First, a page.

A young man was out walking one day in Erin, leading a stout cart-horse by the bridle. He was thinking of his mother and how poor they were since his father, who was a fisherman, had been drowned at sea, and wondering what he should do to earn a living for both of them. Suddenly a hand was laid on his shoulder, and a voice said to him:
‘Will you sell me your horse, son of the fisherman?’ and looking up he beheld a man standing in the road with a gun in his hand, a falcon on his shoulder, and a dog by his side.
‘What will you give me for my horse?’ asked the youth. ‘Will you give me your gun, and your dog, and your falcon?’
‘I will give them,’ answered the man, and he took the horse, and the youth took the gun and the dog and the falcon, and went home with them. But when his mother heard what he had done she was very angry, and beat him with a stick which she had in her hand.
‘That will teach you to sell my property,’ said she, when her arm was quite tired, but Ian her son answered her nothing, and went off to his bed, for he was very sore.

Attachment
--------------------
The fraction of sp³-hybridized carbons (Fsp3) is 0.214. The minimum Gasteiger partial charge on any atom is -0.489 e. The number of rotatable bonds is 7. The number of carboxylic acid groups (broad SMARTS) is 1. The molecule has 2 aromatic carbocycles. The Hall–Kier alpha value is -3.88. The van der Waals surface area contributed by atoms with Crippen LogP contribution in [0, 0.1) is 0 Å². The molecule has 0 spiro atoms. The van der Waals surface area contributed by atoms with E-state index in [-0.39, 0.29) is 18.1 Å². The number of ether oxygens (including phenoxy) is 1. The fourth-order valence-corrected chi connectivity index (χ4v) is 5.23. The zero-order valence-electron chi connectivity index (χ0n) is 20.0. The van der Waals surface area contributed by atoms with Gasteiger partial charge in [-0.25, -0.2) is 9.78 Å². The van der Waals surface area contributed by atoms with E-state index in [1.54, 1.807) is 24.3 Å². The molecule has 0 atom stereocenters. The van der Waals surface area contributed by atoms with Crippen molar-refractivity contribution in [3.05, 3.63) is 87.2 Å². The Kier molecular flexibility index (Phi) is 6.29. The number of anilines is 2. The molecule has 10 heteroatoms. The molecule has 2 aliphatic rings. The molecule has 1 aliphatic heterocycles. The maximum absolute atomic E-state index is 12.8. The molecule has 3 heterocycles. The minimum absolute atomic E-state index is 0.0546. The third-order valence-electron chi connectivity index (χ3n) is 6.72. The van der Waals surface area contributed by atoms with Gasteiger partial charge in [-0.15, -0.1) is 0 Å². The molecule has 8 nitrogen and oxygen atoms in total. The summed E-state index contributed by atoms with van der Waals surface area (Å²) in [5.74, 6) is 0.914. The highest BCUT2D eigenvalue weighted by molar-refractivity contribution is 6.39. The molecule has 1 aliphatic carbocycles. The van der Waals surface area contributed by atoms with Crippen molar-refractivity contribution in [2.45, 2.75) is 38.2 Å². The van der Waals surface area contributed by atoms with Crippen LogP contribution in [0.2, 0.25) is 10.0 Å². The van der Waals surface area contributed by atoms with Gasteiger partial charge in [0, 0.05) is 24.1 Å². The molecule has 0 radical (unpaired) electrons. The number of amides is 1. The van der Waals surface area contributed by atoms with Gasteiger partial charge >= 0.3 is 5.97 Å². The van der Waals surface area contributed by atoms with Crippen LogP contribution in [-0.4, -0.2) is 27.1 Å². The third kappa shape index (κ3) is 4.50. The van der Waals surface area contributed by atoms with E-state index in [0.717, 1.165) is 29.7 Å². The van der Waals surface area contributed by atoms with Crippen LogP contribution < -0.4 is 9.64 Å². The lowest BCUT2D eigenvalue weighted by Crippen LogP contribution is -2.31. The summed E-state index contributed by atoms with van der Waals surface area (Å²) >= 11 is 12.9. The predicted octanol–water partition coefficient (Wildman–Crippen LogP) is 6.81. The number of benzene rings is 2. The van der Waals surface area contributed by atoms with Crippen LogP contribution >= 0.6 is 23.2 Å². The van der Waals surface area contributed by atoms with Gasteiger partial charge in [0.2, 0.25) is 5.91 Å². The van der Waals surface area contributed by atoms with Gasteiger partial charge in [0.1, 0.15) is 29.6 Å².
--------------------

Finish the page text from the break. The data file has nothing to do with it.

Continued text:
That night he rose softly, and left the house carrying the gun with him. ‘I will not stay here to be beaten,’ thought he, and he walked and he walked and he walked, till it was day again, and he was hungry and looked about him to see if he could get anything to eat. Not very far off was a farm-house, so he went there, and knocked at the door, and the farmer and his wife begged him to come in, and share their breakfast.
‘Ah, you have a gun,’ said the farmer as the young man placed it in a corner. ‘That is well, for a deer comes every evening to eat my corn, and I cannot catch it. It is fortune that has sent you to me.’
‘I will gladly remain and shoot the deer for you,’ replied the youth, and that night he hid himself and watched till the deer came to the cornfield; then he lifted his gun to his shoulder and was just going to pull the trigger, when, behold! instead of a deer, a woman with long black hair was standing there. At this sight his gun almost dropped from his hand in surprise, but as he looked, there was the deer eating the corn again. And thrice this happened, till the deer ran away over the moor, and the young man after her.